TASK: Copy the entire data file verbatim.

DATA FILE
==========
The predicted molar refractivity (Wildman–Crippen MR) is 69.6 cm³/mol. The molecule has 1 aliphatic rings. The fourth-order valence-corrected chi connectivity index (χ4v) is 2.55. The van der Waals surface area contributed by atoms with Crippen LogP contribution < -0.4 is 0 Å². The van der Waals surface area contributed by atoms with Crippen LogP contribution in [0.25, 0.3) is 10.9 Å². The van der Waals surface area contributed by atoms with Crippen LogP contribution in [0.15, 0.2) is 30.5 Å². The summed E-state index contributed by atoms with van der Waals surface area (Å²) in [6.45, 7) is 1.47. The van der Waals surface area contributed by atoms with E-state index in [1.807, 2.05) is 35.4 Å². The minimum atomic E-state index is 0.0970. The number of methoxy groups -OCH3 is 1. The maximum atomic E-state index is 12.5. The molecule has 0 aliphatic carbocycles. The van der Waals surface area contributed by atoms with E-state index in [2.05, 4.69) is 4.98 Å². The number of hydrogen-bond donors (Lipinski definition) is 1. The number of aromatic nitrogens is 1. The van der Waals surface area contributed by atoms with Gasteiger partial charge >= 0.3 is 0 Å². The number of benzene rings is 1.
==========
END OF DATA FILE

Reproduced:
The predicted molar refractivity (Wildman–Crippen MR) is 69.6 cm³/mol. The molecule has 1 aliphatic rings. The fourth-order valence-corrected chi connectivity index (χ4v) is 2.55. The van der Waals surface area contributed by atoms with Crippen LogP contribution < -0.4 is 0 Å². The van der Waals surface area contributed by atoms with Crippen LogP contribution in [0.25, 0.3) is 10.9 Å². The van der Waals surface area contributed by atoms with Crippen LogP contribution in [0.15, 0.2) is 30.5 Å². The summed E-state index contributed by atoms with van der Waals surface area (Å²) in [6.45, 7) is 1.47. The van der Waals surface area contributed by atoms with E-state index in [1.807, 2.05) is 35.4 Å². The minimum atomic E-state index is 0.0970. The number of methoxy groups -OCH3 is 1. The maximum atomic E-state index is 12.5. The molecule has 0 aliphatic carbocycles. The van der Waals surface area contributed by atoms with E-state index in [2.05, 4.69) is 4.98 Å². The number of hydrogen-bond donors (Lipinski definition) is 1. The number of aromatic nitrogens is 1. The van der Waals surface area contributed by atoms with Gasteiger partial charge >= 0.3 is 0 Å². The number of benzene rings is 1.